MAQUAT MC 1412
Alkyl (C14, C12, C16) dimethylbenzyl ammonium chloride
Didecyldimethyl ammonium chloride
Alkyl (C12, C14) dimethyl 1-napthylmethyl ammonium chloride
Stearyldimethylbenzyl ammonium chloride
Alkyl (C14, C12, C16) dimethylbenzyl ammonium chloride
Either no enzyme precipitated, or inactivation occurred when the following compounds were used:
Benzyltrimethyl ammonium chloride
Dodecyltrimethyl ammonium chloride
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|U.S. Classification||435/234, 435/816, 435/814|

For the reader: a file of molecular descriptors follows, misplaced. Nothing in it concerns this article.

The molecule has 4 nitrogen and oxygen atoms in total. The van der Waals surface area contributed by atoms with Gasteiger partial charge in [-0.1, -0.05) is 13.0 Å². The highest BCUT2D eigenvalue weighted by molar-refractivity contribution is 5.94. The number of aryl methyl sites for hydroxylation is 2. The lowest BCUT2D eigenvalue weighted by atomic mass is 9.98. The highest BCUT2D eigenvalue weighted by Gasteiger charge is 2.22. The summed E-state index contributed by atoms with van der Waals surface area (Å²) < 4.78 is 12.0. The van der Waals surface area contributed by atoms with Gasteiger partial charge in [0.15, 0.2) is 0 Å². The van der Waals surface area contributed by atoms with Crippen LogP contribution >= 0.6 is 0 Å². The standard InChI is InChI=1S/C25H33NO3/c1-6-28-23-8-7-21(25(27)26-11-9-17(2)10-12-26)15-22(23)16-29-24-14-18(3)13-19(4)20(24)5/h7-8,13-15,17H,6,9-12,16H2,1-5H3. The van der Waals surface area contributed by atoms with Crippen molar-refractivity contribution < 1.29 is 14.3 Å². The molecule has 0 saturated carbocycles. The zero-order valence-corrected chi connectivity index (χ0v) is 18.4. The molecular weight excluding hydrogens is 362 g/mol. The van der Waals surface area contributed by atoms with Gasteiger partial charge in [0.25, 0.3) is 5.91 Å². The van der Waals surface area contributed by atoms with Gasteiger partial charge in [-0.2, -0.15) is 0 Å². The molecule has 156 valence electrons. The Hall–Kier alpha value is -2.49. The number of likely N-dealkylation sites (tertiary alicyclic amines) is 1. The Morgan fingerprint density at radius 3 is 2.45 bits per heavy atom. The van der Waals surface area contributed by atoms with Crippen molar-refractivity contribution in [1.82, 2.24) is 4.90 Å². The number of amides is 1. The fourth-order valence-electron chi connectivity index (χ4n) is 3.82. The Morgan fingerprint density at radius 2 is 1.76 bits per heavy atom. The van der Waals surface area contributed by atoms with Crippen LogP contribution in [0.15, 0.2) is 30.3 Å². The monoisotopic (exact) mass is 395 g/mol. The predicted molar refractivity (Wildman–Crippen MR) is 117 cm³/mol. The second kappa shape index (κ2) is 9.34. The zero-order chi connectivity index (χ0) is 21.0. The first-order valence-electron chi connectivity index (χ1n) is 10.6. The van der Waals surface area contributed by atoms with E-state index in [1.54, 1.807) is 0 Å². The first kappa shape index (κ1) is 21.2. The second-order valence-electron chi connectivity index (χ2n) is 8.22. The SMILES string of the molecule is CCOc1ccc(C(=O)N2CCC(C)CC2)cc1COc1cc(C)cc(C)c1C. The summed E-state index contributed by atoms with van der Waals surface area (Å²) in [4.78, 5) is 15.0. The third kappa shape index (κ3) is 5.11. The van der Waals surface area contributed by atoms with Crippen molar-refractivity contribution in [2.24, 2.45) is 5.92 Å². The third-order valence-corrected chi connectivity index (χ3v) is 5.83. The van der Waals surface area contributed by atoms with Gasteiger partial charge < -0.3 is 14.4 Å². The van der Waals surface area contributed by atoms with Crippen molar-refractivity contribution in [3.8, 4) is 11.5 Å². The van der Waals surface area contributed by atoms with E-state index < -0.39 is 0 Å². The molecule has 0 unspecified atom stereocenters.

|International Classification||C12N11/02, C12N9/92|
|Cooperative Classification||Y10S435/814, Y10S435/816, C12N9/92|
|Jan 16, 1990||AS||Assignment|
Owner name: STABRA AG, SWITZERLAND
Free format text: ASSIGNMENT OF ASSIGNORS INTEREST.;ASSIGNOR:NABISCO BRANDS, INC.;REEL/FRAME:005214/0134
Effective date: 19890801